Source: Kathy Murdock


Thacher-Wood Funeral Homes

Berry Thacher was born in Odessa, Mo and was childhood friends of the folks that owned the funeral home there. He spent a lot of time at the funeral home. Later in life after successful sales careers in Michigan and Texas he decided that he would like to buy a funeral home in a small town in Missouri and raise a family there. He heard that there was a funeral home for sale in Boonville, Mo at that time called Stegner Funeral Home located at 629 E. Morgan Street. Berry could not get off work to visit the funeral home so his wife, Frances Jorgensen Thacher made the trip to Boonville from Kansas City by herself to look at the facility and talk numbers, etc. She went back home and they decided that they would purchase the facility although it needed quite a bit of repair and cleaning. This was in the 1950s when they moved to Boonville with their son, Frank B. Thacher II who was in the first grade I believe. Berry and Frances began working on the funeral home and made the second floor of the house into an apartment where they lived until 1971 when they moved to a house on High Street. They lived in Boonville for the rest of their lives and are buried in Walnut Grove Cemetery.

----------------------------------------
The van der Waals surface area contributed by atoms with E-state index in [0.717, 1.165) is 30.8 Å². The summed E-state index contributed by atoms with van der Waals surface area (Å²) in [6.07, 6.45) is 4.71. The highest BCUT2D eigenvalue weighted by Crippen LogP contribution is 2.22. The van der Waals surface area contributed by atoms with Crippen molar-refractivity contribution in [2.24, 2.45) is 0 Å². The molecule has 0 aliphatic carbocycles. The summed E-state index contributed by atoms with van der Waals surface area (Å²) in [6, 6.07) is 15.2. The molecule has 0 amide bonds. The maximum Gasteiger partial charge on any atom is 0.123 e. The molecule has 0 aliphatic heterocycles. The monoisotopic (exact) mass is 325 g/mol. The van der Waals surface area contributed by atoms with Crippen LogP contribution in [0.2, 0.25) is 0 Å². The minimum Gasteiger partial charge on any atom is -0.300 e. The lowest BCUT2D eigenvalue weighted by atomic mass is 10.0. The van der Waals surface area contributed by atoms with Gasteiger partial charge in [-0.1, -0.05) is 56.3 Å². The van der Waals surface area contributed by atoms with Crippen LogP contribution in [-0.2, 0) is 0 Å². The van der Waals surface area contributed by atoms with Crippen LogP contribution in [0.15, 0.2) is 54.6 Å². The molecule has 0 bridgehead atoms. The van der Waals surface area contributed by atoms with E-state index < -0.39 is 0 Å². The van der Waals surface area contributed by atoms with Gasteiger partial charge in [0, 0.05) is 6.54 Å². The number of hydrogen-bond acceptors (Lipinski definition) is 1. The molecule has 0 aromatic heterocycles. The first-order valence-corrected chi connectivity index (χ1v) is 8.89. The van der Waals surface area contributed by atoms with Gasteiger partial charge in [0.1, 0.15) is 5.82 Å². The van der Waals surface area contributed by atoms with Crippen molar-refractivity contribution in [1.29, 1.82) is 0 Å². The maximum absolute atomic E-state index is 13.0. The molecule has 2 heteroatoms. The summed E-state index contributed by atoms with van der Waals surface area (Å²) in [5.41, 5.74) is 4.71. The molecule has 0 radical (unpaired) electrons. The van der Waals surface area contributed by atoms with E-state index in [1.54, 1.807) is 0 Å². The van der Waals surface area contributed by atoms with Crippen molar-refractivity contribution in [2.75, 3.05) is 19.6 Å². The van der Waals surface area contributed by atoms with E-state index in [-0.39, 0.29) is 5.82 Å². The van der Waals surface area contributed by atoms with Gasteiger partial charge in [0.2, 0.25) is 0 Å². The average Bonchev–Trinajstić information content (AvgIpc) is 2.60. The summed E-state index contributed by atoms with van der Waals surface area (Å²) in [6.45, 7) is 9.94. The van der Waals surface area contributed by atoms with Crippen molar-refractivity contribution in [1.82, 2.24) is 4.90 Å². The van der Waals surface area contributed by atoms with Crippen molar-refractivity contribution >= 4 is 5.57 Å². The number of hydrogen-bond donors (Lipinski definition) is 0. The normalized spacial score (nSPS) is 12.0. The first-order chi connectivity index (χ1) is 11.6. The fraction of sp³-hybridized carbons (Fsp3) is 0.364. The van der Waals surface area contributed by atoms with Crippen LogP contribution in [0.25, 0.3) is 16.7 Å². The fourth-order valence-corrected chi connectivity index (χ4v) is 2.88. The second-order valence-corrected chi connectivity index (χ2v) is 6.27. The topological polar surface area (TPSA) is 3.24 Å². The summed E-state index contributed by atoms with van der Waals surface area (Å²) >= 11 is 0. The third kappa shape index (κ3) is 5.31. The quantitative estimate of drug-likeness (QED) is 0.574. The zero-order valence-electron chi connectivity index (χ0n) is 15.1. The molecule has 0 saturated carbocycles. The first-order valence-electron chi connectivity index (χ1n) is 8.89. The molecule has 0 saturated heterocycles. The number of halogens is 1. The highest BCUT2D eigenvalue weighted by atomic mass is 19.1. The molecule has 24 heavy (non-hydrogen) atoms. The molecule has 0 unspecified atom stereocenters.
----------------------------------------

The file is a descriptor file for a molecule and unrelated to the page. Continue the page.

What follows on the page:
Some years later, perhaps in the mid 1960s, Berry and Frances bought a small funeral chapel in Prairie Home which was owned by Albert and Lorene Hornbeck. The Hornbeck’s owned a Hardware store which was next door to the funeral home on the square in Prairie Home. They were getting older and wanted to just focus on their hardware business. It became known as the Hornbeck-Thacher Funeral Chapel. It was open for many years until it burned down and the chapel was moved to another location in downtown Prairie Home. It closed some years later.